Sprinting downcourt, A’ja Wilson intercepted Canada’s pass and broke away to the basket. The crowd screamed as she made her 22nd point, not halfway through the third quarter.
Straight-faced, Dawn Staley nodded.
Wilson was playing on the U.S.’s under-18 national team in a tournament against teams from throughout the Americas. Staley was its head coach.
Staley, Wilson’s college coach-to-be, hasn’t seen South Carolina’s most-touted women’s basketball recruit play a game in Colonial Life Arena. But she spent two weeks more than 1,000 miles away getting to know her style.
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The two have practiced together in Columbia, but the tournament has given Staley an early chance to coach her in games, a “jump start,” she said, even before Wilson starts her fall classes. Eva Wilson, A’ja’s mom, calls it “divine intervention.”
The two won gold Sunday with a dominant, 104-74 win over Canada in the International Basketball Federation’s Americas championship. It capped a strong showing by Wilson, who was named the tournament’s MVP after amassing 95 points and 42 rebounds in five games.
Months before Wilson plays as a Gamecock, and months after she announced she’d be one, her relationship with Staley has grown and strengthened. Wilson now calls Staley her second mom — her “on-the-court mom.”
Over the last week, they’ve posted selfies from a bowling trip and from practice. They poke fun at each other on Twitter, and they send emojis back and forth.
“She has a little silly side,” Wilson said. “I make it come out.”
But courtside, Staley is all business. She stands calm, arms crossed, even when her players and fans scream and cheer.
Staley says the tournament has given her a chance to see how Wilson performs on different parts of the court, and it’s helped her identify weaknesses, like defensive play. Wilson says the higher-caliber competition has helped her get ready mentally for SEC play — to shake off slumps and avoid getting into foul trouble.
“She has to play at a high level every single day,” Staley said. “If you’re able to sustain that over a long period of time, you’re going to be pretty successful.”
And, Staley said, the tournament makes players who are used to being stars put their team first. They’re surrounded by other top-flight players, and they wear their country’s uniform.
Already, Wilson says her time with Staley is pushing her to the top of her game. In her games here, playing on the international stage, she put up numbers not unlike her time playing against private-school players in South Carolina.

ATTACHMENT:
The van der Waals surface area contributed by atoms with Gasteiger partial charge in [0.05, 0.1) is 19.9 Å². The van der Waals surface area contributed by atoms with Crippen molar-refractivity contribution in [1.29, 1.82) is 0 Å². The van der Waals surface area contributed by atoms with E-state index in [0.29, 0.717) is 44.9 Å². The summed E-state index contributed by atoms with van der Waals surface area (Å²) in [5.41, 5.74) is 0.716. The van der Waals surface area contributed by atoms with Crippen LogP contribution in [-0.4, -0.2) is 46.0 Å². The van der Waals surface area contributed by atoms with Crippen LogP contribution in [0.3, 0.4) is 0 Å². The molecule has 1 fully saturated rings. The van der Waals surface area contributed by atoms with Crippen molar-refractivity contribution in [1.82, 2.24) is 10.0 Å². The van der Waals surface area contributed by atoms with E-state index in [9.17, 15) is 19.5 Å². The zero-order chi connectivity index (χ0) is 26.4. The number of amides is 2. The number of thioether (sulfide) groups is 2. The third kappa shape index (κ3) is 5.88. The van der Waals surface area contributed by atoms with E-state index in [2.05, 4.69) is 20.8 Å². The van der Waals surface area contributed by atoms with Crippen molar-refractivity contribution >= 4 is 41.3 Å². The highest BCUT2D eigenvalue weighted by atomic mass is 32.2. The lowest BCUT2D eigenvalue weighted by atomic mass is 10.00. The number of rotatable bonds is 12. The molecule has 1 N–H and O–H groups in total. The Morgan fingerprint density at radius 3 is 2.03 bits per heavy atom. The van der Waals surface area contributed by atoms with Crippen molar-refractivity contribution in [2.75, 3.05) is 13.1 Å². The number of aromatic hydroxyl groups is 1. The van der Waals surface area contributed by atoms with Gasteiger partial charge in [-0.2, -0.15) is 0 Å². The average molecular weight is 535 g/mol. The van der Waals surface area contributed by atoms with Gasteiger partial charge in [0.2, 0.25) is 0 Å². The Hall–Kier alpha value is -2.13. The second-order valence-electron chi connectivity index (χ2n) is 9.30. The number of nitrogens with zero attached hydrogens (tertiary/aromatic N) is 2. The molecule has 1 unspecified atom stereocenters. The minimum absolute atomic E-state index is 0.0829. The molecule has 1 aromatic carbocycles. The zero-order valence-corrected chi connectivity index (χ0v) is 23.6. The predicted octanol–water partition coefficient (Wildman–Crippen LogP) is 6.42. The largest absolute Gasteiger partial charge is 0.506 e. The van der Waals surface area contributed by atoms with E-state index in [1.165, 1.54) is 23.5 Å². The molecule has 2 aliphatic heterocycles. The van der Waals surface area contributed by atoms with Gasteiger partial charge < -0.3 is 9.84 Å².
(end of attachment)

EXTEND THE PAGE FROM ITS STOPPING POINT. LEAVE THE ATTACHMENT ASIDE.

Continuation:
She was the national team’s top scorer and its No. 2 rebounder. She twice posted double-doubles, including Sunday’s game against Canada, her best of the tournament. She scored 25 points and pulled down 11 rebounds despite struggles with fouls and scoring in the fourth quarter.
“The damage was done in the first 30 minutes,” Staley said.
She did so at the U.S. Olympic Training Center, on courts used by hundreds of Olympians. To make it to the games, Staley said, you have to pass through Colorado Springs first.
And she would know — Staley’s won Olympic gold three times.
Add in her other international success, her Hall of Fame induction and her success as a college coach, and she’s done what Wilson aspires to do, Eva Wilson said.
That, Eva Wilson said, has been key to their relationship. They’ve been able to talk about life outside of — and beyond — college basketball.
“She’s got a good start,” Staley said. “Hopefully USA Basketball is tracking her to be, ultimately, an Olympian.”
Sacrificing time to come to international tournaments — Wilson was on a similar team last year, too — is the first step to making a run at the Olympics, Staley said.
Still, she cautioned that the SEC will likely prove tougher than the competition here. The U.S. team routed its competition in each game: Sunday’s 40-point win was the team’s narrowest.
But Staley said she’s still pleased with the dominant shows Wilson put on — even as she stood straight-faced watching Wilson’s third-quarter breakaway layup.
“I thought she was gonna dunk it,” Staley said. “I hope she can throw that thing down in Colonial Life Arena next year.”